¶ 13 Thayn then filed an application for temporary restraining order and a motion for a preliminary injunction in an attempt to prohibit GRCC from constructing a 40-foot wall extending out from its canal and into the raceway, adjacent to and in front of Thayn's pump house. Thayn alleged that the wall would impede or block the flow of water to the pump house. The temporary restraining order was granted, but was subsequently dissolved after an evidentiary hearing on the preliminary injunction motion. The trial court denied the preliminary injunction and dissolved the temporary restraining order because Thayn could not demonstrate that he would suffer irreparable harm since any harm from the wall would be compensable through monetary damages. Furthermore, the court held that Thayn did not have a substantial likelihood of prevailing on the merits because Thayn had no counterclaim pending that involved the wall, meaning that Thayn had no underlying claim on which he could prevail. The trial court awarded GRCC its attorney fees for successfully resisting the imposition of the injunction.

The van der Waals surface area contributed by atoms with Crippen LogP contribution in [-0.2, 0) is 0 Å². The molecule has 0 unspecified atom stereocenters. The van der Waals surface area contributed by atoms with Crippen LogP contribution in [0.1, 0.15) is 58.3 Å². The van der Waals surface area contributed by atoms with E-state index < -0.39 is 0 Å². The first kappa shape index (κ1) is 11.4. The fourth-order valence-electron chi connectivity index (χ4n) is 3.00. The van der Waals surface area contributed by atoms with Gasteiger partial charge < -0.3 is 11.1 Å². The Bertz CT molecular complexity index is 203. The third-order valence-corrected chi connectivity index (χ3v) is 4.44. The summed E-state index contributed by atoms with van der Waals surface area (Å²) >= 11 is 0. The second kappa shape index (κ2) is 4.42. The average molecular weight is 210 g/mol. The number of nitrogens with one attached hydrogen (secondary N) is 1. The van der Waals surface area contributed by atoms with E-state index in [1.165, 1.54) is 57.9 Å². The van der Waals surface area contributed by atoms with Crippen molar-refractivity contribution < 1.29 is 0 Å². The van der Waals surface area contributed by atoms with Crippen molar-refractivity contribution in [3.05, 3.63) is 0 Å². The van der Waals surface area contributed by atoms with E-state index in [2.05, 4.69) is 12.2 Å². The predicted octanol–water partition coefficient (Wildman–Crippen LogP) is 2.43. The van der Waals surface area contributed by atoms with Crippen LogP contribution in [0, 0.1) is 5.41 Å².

¶ 14 Following a ten-day bench trial, the trial court entered its ruling on waiver, laches, and estoppel, finding that Thayn had failed to carry his burden of proof on any of his affirmative defenses. The trial court also entered its rulings on GRCC's claims for equitable relief. The trial court ruled that GRCC owns the dam, raceway, and control gates, and that GRCC has the contractual right to use the first 80 cfs diverted through the canal during irrigation season and the first 20 cfs year-round. The trial court also held that Thayn has the right to use the next 35 cfs for irrigation during the irrigation season and up to 400 cfs during the irrigation season to pump the water up to his canal. Finally, the trial court ruled that Thayn should be permanently enjoined from using GRCC's diversion facilities for any purpose other than for irrigation and for generating power to pump the water up to his canal unless he obtains the canal company's express written consent and agreement to use the diversion facilities for such purposes. Thayn now appeals the trial court's summary judgment and bench-trial rulings to this court.